TMT response costing Hawaii County $50K daily
Hawaii County police have spent nearly $4.2 million on overtime, fringe benefits and other costs so far in connection with 11 weeks of protests against the Thirty Meter Telescope, members of the Hawaii County Council were told Tuesday.
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HILO >> Hawaii County police have spent nearly $4.2 million on overtime, fringe benefits and other costs so far in connection with 11 weeks of protests against the Thirty Meter Telescope, members of the Hawaii County Council were told Tuesday. That sum works out to more than $50,000 per day.
Overall, the county’s police, Fire Department, Civil Defense and other agencies have spent more than $4.4 million coping with the protests. The total does not include overtime or other costs incurred by state agencies including the state
Department of Public Safety, the state Attorney General’s
office and the state Department of Land and Natural
Thousands of opponents of the telescope project have gathered around the intersection of Daniel K. Inouye Highway and Mauna Kea Access Road at times, and the access road has been closed since July 15. On July 17 police arrested 39 people for blocking the road.
Hawaii island Police Chief Paul Ferreira has said the county scaled back considerably on the number of officers it keeps on hand near the protest site at the base of the Mauna Kea Access Road since the peak of the protest activity in mid-July.
Still, there is a considerable police presence on the mountain. Police announced on Sept. 26 that they had issued 3,501 citations to motorists on the Daniel K. Inouye Highway since Aug. 15 as part of a stepped up enforcement
effort in the areas around the protests.
The highway runs through the site of the protests, and police say the enforcement effort is intended to enhance motorists’ and pedestrians’ safety. Police deployed in the area also arrested 37 people, but say they don’t know how many of the people they ticketed or arrested have ties to the protests.
The activists say most of those who were cited were passing motorists or tourists with no connection to the protest camp.
The protesters say the TMT project is a desecration of a mountain that many Hawaiians consider sacred, and say they will not allow it to be built. Sponsors of the TMT project spent a decade navigating the state and county permitting processes and fending off legal challenges to the project, and TMT supporters say the project now has the legal right to proceed.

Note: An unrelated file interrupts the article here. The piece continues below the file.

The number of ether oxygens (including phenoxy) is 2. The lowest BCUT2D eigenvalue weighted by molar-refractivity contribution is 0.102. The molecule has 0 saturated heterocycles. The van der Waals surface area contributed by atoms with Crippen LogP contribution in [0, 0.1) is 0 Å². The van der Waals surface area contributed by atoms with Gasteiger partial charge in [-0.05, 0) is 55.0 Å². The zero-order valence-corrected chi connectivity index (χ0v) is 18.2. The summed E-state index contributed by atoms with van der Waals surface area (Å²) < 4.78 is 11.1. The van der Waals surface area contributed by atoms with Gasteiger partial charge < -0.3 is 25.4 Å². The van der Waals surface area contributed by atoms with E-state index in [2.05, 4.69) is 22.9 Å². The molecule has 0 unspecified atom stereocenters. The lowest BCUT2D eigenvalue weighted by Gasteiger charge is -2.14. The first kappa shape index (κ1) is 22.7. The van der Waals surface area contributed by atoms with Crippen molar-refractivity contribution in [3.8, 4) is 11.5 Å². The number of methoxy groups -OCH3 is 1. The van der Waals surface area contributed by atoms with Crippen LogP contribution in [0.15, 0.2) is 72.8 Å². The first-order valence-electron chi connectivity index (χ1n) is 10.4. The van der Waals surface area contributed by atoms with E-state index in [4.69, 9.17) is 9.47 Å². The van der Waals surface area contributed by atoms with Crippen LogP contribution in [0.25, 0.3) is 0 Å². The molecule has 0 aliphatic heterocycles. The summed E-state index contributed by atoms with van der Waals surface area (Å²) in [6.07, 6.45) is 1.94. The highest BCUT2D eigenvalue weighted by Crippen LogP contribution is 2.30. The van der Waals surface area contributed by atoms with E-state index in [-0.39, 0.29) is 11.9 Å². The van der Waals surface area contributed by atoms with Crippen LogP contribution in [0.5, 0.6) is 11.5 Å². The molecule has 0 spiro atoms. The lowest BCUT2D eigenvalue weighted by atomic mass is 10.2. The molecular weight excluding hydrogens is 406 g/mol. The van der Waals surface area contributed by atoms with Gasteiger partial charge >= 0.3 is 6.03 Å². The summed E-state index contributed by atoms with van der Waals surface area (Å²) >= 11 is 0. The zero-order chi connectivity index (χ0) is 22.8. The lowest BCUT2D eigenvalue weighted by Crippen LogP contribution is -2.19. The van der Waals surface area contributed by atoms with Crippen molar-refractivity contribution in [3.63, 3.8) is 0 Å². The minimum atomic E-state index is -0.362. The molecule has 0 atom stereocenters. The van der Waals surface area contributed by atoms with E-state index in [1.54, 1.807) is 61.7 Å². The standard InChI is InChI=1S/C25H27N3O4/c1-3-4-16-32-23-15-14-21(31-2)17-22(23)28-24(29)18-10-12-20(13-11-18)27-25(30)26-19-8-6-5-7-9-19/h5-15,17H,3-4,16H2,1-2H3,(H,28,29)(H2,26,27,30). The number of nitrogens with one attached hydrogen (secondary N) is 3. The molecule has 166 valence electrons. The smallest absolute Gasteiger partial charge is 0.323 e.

The protests have been non-violent, and some council members on Tuesday questioned the number and cost of the police deployed around the activists’ camp.
“Regardless of which side of the equation you are on, I don’t think too many people are real happy with the police presence up there,” said Council Chairman Aaron Chung. “They’re kind of wondering, what’s the reason?” He added, “It’s even from people who are in favor of TMT. They say, ‘Well, why?’ ”
County Finance Director Deanna Sako told members of the council’s Finance Committee Tuesday that the state has reimbursed the county for $150,354 in Fire Department expenses related to the protests, but the attorney general’s office so far has been unwilling to reimburse the county for police costs until the state and county sign a memorandum of agreement.
Sako said she hopes that agreement will be finalized by the end of this week. Gov. David Ige has assured members of the council that the state will reimburse the county for its overtime costs as well as other costs associated with the anti-TMT demonstrations such as food, water, equipment and portable toilets for use in the isolated protest area.
However, Sako told council members she does not expect the county will ever be reimbursed for more than $92,000 in protest-
related expenses charged to other departments.
That includes more than $59,100 that has been paid out of the mayor’s office budget to hire crossing guards who work on the Daniel K. Inouye Highway at the protest site. Those crossing guards assist streams of activists to cross safely back and forth across the highway each day from the puuhonua at Puu Huluhulu to the blockade and tents on the Mauna Kea Access Road.
Some council members including Puna Councilman Matt Kaneali‘i-Kleinfelder were clearly concerned with the amount of county spending on the protests as well as the delays in the reimbursement from the state.
“We’re $4.4 million in, and … we have more officers on Mauna Kea than I do in Puna, and I’m getting reports from around the island that our level of service has not been up to par, which is what was promised, that we would not lose (service) when we started this,” he said. “So, I have some concern that we have overstepped financially, without an agreement, and that we are needing to take a step back to protect ourselves here.”
The totals for Hawaii County police overtime do not include the regular-time cost of Hawaii County police deployed on the mountain because only overtime costs will be reimbursed by the state.
The Honolulu Police Department reported spending more than $162,351 on overtime, airfare and shipment of vehicles to help deal with the Mauna Kea protests, and Maui County reported spending $68,000 to send 27 Maui police officers to help.